Medical workers’ representatives have criticised a planned law regulating their salaries. “We, medical workers, have come together to protest against a proposed bill and to express our will to resign from our jobs,” Kavecká said at the briefing on September 30. “For three years, nobody has listened to us, and after negotiations that were more of a monologue than a dialogue the Government proposed this bill,” she summed up, also referring to mass resignations by doctors in 2011.
Even a small number of people resigning would lead to the collapse of the health-care system, Kavecká claims. “The declaration will be a test of health-care employees – whether they’re still willing to work in this sewer or whether they’re willing to do something in order to change it,” head of the Slovak Nurses’ and Midwives’ Chamber, Iveta Lazorová, asserted, as quoted by the TASR newswire. To avoid signing the declaration would mean that medical workers are not willing to bring about change, she added.
The declaration incorporates five demands. Medical workers want proper financing of medical facilities, as well as a law adjusting the salaries of all medical workers regardless of where they work. It should not concern only hospitals, as the Health Ministry currently proposes, but also outpatient departments, spas, health resorts and other facilities. There is also a call for maternity leave and sick days to be calculated into total professional experience, to increase the number of nurses and midwives in the health-care system, to raise their salaries and to show more consideration to staff vis-a-vis the number of years that they have worked.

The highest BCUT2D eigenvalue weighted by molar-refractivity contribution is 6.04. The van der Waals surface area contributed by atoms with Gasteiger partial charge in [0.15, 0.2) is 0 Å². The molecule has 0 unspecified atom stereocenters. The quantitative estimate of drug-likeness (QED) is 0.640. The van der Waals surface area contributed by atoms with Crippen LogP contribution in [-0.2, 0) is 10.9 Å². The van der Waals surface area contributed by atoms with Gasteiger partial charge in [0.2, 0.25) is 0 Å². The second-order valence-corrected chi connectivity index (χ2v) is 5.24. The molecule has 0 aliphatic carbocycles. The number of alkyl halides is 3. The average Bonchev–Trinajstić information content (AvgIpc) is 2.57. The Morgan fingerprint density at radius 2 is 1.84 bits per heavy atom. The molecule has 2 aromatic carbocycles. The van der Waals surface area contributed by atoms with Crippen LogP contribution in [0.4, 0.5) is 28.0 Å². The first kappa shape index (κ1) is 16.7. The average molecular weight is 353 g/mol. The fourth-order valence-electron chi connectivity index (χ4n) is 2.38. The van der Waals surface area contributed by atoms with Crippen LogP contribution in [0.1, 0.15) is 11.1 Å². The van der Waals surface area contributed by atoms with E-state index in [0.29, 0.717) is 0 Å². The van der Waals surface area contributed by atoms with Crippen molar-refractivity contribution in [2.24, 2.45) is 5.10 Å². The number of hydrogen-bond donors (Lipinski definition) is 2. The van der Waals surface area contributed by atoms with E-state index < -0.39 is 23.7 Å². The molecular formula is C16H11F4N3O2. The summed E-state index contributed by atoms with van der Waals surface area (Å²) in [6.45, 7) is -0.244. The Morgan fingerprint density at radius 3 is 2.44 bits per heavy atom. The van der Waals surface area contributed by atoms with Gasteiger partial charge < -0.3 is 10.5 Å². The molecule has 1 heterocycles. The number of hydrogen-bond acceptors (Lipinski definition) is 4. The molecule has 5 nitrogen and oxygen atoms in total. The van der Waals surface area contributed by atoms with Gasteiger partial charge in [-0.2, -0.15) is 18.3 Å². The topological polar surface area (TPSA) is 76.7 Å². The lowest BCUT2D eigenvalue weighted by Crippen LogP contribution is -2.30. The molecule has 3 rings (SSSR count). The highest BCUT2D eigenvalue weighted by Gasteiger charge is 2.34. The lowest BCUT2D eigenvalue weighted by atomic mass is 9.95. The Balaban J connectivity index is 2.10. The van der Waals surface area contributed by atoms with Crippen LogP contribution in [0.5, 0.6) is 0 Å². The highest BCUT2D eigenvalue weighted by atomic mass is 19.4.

The initiative has been organised by the Nurses’ and Midwives’ Union, the Slovak Nurses’ and Midwives’ Chamber, the Slovak Medical-Technical Workers’ Chamber and the Slovak Physiotherapists’ Chamber. Assistance was also provided by doctors’ unions who secured legislative salary regulations back in 2011. “We’ve run out of patience ... We’ll now approach a radical solution,” Kavecká concluded.
Health Minister Viliam Čislák reacted by saying that he sees no reason for resignations, as the ministry has fulfilled all of the conditions tabled by medical workers.
1. Oct 2015 at 7:32 | Compiled by Spectator staff